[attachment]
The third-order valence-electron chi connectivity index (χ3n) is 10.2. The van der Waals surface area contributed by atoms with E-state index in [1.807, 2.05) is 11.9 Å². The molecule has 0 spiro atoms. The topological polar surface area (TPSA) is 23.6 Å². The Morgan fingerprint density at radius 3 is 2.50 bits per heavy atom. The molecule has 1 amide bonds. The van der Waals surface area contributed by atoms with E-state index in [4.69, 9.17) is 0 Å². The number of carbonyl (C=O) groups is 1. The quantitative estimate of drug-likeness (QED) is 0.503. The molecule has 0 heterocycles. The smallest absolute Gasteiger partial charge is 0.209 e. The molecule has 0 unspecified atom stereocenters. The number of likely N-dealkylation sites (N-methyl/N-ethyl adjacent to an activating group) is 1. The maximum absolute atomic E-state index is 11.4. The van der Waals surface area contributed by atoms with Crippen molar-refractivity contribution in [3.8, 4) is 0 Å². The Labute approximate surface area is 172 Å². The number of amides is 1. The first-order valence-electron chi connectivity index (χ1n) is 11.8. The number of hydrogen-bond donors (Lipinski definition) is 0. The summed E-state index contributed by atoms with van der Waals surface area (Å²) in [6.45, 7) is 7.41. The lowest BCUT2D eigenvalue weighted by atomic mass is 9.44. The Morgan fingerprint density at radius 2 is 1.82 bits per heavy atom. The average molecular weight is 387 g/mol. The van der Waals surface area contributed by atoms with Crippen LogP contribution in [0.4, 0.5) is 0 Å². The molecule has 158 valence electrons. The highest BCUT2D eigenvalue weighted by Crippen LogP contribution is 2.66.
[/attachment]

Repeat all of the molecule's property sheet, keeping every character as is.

The third-order valence-electron chi connectivity index (χ3n) is 10.2. The van der Waals surface area contributed by atoms with E-state index in [1.807, 2.05) is 11.9 Å². The molecule has 0 spiro atoms. The topological polar surface area (TPSA) is 23.6 Å². The Morgan fingerprint density at radius 3 is 2.50 bits per heavy atom. The molecule has 1 amide bonds. The van der Waals surface area contributed by atoms with E-state index in [4.69, 9.17) is 0 Å². The number of carbonyl (C=O) groups is 1. The quantitative estimate of drug-likeness (QED) is 0.503. The molecule has 0 heterocycles. The smallest absolute Gasteiger partial charge is 0.209 e. The molecule has 0 unspecified atom stereocenters. The number of likely N-dealkylation sites (N-methyl/N-ethyl adjacent to an activating group) is 1. The maximum absolute atomic E-state index is 11.4. The van der Waals surface area contributed by atoms with Crippen molar-refractivity contribution in [3.8, 4) is 0 Å². The Labute approximate surface area is 172 Å². The number of amides is 1. The first-order valence-electron chi connectivity index (χ1n) is 11.8. The number of hydrogen-bond donors (Lipinski definition) is 0. The summed E-state index contributed by atoms with van der Waals surface area (Å²) in [6.45, 7) is 7.41. The lowest BCUT2D eigenvalue weighted by atomic mass is 9.44. The Morgan fingerprint density at radius 2 is 1.82 bits per heavy atom. The average molecular weight is 387 g/mol. The van der Waals surface area contributed by atoms with Crippen LogP contribution in [0.4, 0.5) is 0 Å². The molecule has 158 valence electrons. The highest BCUT2D eigenvalue weighted by Crippen LogP contribution is 2.66.